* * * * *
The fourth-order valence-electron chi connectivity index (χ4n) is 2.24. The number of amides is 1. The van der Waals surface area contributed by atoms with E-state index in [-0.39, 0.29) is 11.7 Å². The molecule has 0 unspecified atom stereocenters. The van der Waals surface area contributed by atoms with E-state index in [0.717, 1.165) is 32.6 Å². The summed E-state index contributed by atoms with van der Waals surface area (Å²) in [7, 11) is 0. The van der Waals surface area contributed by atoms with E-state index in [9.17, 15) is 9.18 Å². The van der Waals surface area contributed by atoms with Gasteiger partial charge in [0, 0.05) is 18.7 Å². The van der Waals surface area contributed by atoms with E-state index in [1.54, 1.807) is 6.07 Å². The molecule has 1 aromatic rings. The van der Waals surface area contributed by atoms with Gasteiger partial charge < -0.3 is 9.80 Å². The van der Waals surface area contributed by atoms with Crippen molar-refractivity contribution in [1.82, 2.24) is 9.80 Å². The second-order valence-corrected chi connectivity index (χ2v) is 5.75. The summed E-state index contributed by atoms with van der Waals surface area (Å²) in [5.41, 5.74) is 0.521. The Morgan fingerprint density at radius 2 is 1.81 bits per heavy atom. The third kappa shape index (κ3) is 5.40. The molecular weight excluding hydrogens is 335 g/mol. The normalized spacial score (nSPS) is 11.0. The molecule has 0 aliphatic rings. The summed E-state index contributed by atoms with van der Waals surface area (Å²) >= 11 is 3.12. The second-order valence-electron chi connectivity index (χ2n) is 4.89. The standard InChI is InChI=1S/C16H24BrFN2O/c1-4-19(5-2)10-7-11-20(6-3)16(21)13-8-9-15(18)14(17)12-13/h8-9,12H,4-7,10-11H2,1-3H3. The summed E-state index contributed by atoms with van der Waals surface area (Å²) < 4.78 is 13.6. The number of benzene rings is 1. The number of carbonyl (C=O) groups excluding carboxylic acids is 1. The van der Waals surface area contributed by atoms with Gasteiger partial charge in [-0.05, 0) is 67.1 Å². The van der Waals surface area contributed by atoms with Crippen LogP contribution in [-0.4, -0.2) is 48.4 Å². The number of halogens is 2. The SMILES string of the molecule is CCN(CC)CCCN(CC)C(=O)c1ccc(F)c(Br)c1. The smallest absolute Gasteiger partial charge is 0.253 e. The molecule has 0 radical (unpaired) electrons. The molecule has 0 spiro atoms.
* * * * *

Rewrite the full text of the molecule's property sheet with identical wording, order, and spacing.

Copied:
The fourth-order valence-electron chi connectivity index (χ4n) is 2.24. The number of amides is 1. The van der Waals surface area contributed by atoms with E-state index in [-0.39, 0.29) is 11.7 Å². The molecule has 0 unspecified atom stereocenters. The van der Waals surface area contributed by atoms with E-state index in [0.717, 1.165) is 32.6 Å². The summed E-state index contributed by atoms with van der Waals surface area (Å²) in [7, 11) is 0. The van der Waals surface area contributed by atoms with E-state index in [9.17, 15) is 9.18 Å². The van der Waals surface area contributed by atoms with Gasteiger partial charge in [0, 0.05) is 18.7 Å². The van der Waals surface area contributed by atoms with E-state index in [1.54, 1.807) is 6.07 Å². The molecule has 1 aromatic rings. The van der Waals surface area contributed by atoms with Gasteiger partial charge < -0.3 is 9.80 Å². The van der Waals surface area contributed by atoms with Crippen molar-refractivity contribution in [1.82, 2.24) is 9.80 Å². The second-order valence-corrected chi connectivity index (χ2v) is 5.75. The summed E-state index contributed by atoms with van der Waals surface area (Å²) in [5.41, 5.74) is 0.521. The Morgan fingerprint density at radius 2 is 1.81 bits per heavy atom. The third kappa shape index (κ3) is 5.40. The molecular weight excluding hydrogens is 335 g/mol. The normalized spacial score (nSPS) is 11.0. The molecule has 0 aliphatic rings. The summed E-state index contributed by atoms with van der Waals surface area (Å²) >= 11 is 3.12. The second-order valence-electron chi connectivity index (χ2n) is 4.89. The standard InChI is InChI=1S/C16H24BrFN2O/c1-4-19(5-2)10-7-11-20(6-3)16(21)13-8-9-15(18)14(17)12-13/h8-9,12H,4-7,10-11H2,1-3H3. The summed E-state index contributed by atoms with van der Waals surface area (Å²) < 4.78 is 13.6. The number of benzene rings is 1. The number of carbonyl (C=O) groups excluding carboxylic acids is 1. The van der Waals surface area contributed by atoms with Gasteiger partial charge in [-0.05, 0) is 67.1 Å². The van der Waals surface area contributed by atoms with Crippen LogP contribution in [-0.4, -0.2) is 48.4 Å². The number of halogens is 2. The SMILES string of the molecule is CCN(CC)CCCN(CC)C(=O)c1ccc(F)c(Br)c1. The smallest absolute Gasteiger partial charge is 0.253 e. The molecule has 0 radical (unpaired) electrons. The molecule has 0 spiro atoms.